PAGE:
In other words: "We didn't like the result we got, so we massaged the data until we got something we liked, and called that our method."

    • by Quothz (683368) on Sunday September 13, 2009 @11:44PM (#29410091) Journal

      In other words: "We didn't like the result we got, so we massaged the data until we got something we liked, and called that our method."

      You said just about all there is to be said. They changed their method to make the results match their hypothesis. They acknowledge poor methodology in their data collection, so even the original results are suspect. The only place this paper ought've been published is in a landfill. Beale and Bond should go back to 101-level courses, and the headline of this story should be "Don't Publish Research With Obvious Flaws".

  • by mikael (484) on Sunday September 13, 2009 @11:21PM (#29409939)

    One of the first multiplayer games we played was 'grid' [imageshack.us] by Peter S. Langston - it came with a USENIX archive tape. The game itself was an ASCII rendering of 'grid war' in first person perspective, but it supported inter-player communication. Other mainframe multi-user-dungeon games [wikipedia.org] were also popular as they also had the multi-player capability.

  • From TFA; "We have started to address this by undertaking a grounded theoretical analysis of reviews garnered from games, both good and bad, to distil from these common features that characterize good and bad games. A good game is cohesive, varied, has good user interaction and offers some form of social interaction"

    Look there are good movies with car chases, a rouge cop and one liners, and there are bad movies with such things. Any kind of list of 'qualities' is useless because it's not what it has it

    • by Orne (144925)

      Here's a reference to "the 36 plots [rpglibrary.org]" that are common to almost every drama ever written, translated to the context of paper-based RPGs.

      You are exactly right, in that is is how you use the plot device, not what the plot device is... which should be more apparent given how small the set of plot devices really is.

  • Conclusion (Score:5, Funny)

    by pi4 (1635957) on Sunday September 13, 2009 @11:36PM (#29410043)
    The best selling video game of 2009 is............... facebook?
    • Re: (Score:2, Insightful)

      by wakingrufus (904726)
      ^ Onion article in the making.
    • Yeah I had to keep adding in random strangers as friends to get benefits in the Facebook games like Farmville, Knighthood, Battlestations, Mafia, etc before I decided to quit doing that. Then I found out Facebook doesn't like it when you drop a large group of your 'friends' and ban you for it. We used to be able to add in many friends, add them in the games, and then drop them and they'd still be in the games.

      Thing is if people only added in their "real friends" to these Facebook games they'd only have like

  • Quake, anyone? (Score:5, Insightful)

    by HisMother (413313) on Sunday September 13, 2009 @11:37PM (#29410047)
    Quake had no plot, at least not one that made any sense or was original in any way. It was the multiplayer which made it such an incredibly successful phenomenon. Folks these days might forget what the old days before the Intertubes were really like; being able to blow your friends up for the first time was just awesome.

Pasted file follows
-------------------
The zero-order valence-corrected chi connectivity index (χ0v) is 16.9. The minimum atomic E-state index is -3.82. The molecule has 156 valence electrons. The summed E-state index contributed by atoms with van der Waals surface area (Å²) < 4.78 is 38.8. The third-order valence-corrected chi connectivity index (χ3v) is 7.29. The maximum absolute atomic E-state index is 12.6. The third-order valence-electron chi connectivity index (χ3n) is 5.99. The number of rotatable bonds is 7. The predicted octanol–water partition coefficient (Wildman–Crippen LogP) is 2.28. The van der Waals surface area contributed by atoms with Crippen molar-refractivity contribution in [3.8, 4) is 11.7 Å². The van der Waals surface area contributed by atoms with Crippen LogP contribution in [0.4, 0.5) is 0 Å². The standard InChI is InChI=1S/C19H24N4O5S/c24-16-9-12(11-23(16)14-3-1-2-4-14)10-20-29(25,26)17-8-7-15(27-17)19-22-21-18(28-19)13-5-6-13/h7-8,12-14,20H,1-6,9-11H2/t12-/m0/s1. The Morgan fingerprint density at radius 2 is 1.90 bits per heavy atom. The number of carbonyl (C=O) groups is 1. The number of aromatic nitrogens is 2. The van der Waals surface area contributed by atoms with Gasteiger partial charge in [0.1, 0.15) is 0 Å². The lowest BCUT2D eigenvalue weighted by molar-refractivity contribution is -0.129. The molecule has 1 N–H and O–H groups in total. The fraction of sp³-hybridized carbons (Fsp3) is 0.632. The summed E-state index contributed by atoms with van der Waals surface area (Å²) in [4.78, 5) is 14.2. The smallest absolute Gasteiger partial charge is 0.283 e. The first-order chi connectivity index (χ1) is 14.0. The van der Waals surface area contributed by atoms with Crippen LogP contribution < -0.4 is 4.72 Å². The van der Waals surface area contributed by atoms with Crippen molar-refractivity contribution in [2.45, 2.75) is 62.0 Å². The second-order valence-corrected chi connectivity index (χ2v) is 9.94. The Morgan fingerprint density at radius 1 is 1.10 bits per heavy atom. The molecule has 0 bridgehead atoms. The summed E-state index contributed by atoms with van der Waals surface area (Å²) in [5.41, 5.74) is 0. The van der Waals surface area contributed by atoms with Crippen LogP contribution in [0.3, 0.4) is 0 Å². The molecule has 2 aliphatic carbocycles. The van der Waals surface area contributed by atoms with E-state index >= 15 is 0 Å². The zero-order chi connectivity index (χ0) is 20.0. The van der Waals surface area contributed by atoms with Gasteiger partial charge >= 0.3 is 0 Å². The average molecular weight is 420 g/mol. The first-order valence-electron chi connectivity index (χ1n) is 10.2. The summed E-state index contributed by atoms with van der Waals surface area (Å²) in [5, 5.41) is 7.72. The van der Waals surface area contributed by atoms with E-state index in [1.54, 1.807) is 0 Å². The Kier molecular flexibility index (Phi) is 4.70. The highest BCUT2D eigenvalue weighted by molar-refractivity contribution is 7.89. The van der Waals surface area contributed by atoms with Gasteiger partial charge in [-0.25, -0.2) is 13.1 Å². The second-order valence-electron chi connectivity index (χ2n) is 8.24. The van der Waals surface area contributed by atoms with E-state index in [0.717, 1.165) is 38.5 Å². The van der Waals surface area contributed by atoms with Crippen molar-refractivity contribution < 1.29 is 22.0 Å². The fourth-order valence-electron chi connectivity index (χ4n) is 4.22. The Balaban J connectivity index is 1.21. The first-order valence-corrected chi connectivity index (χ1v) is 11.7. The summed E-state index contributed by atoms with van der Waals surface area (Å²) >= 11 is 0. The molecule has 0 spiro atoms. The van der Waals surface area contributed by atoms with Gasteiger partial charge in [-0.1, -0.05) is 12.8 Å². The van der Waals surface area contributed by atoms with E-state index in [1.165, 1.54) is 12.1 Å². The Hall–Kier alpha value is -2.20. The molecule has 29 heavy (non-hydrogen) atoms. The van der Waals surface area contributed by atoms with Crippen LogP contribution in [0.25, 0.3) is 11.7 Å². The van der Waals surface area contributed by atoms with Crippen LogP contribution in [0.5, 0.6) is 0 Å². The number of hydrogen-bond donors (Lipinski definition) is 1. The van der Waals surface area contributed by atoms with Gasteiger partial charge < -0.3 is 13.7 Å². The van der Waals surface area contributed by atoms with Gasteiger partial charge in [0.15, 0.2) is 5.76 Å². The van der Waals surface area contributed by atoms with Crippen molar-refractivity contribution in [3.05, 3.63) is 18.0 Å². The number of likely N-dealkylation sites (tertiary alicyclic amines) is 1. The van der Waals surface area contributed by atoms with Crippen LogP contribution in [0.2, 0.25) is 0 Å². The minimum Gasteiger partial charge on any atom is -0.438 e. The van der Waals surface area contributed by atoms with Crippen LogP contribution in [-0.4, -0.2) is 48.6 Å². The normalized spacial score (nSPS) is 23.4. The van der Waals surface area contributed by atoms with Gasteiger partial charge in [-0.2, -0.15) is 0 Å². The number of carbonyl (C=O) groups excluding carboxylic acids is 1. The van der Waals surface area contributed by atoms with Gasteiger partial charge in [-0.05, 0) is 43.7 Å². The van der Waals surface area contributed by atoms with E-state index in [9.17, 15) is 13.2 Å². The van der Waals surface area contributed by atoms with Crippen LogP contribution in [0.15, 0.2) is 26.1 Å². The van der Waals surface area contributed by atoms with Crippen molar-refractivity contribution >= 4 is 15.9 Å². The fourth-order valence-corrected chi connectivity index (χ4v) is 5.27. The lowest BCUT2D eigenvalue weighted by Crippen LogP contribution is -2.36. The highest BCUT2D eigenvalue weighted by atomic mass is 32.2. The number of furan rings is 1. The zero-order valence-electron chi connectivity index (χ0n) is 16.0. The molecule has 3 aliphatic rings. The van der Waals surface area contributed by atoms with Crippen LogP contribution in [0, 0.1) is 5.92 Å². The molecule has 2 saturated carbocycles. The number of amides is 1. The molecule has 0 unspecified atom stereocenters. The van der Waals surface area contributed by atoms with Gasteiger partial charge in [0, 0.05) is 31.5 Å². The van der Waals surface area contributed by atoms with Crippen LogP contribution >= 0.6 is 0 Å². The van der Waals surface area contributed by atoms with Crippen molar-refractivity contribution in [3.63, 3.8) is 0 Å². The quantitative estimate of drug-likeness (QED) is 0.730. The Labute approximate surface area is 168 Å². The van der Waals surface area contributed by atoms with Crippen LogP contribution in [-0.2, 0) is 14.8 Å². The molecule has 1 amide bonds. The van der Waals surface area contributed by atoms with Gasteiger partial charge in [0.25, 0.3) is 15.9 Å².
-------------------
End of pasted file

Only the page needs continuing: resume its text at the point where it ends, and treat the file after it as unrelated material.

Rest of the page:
• So are you saying that perhaps innovation could top plot? For something like quake, I'm not sure I could base my love for it on the social aspects.

      • I base my love for FPSs on the adrenaline rush aspects. AI can't provide that rush. Only when I know I'm playing against other people do I find it interesting.
    • by sorak (246725)

      Quake had no plot, at least not one that made any sense or was original in any way. It was the multiplayer which made it such an incredibly successful phenomenon. Folks these days might forget what the old days before the Intertubes were really like; being able to blow your friends up for the first time was just awesome.

      Sure quake had a plot. B.J. Blaskowitz had just escaped Nazi Germany, killed all the demons in hell, lost his pet bunny, and then ended up in space.

    • Quake had :

      Good enough graphics (Not the best but good enough)

      Great gameplay, mainly because the engine did not get in the way (you did not have to jump up steps) there were no artificial restrictions due to engine limitations

      Extensibility, there were new levels available, and complete mods, this made it last beyond the initial first completion ...

      Multiplayer, simply added more interest, you could learn the bots, but cannot learn all the possible opponents ....

      • Re: (Score:2, Interesting)

        by twosmokes (704364)

        Perhaps my memory is failing me, but what had better graphics than Quake when it was released?

  • by xepel (1573443) on Sunday September 13, 2009 @11:42PM (#29410075)
    I feel like in an ideal world, this could certainly be correct. Everyone likes a fun, social game, right?

    Except this isn't always the case.

    As seen in another recent posting, you tend to get pushed to the 'indie' section of gaming if you don't have the visuals that people want. People like looking at pretty screen-candy, and game makers know to indulge people in this. You can certainly have good games without amazing visuals, but they won't ever be mainstream.

    Most people love their graphics, even if they'll then claim 'gameplay' is important on some survey.
    • "Most people love their graphics, even if they'll then claim 'gameplay' is important on some survey"

      Graphics is a part of gameplay. They are not seperate, hence we call them VIDEO games and not "games mechanics that can't be seen", a game mechanic that is, control, animation systems and visual feedback are all tied together. You can't divorce them from one another in many games without losing something.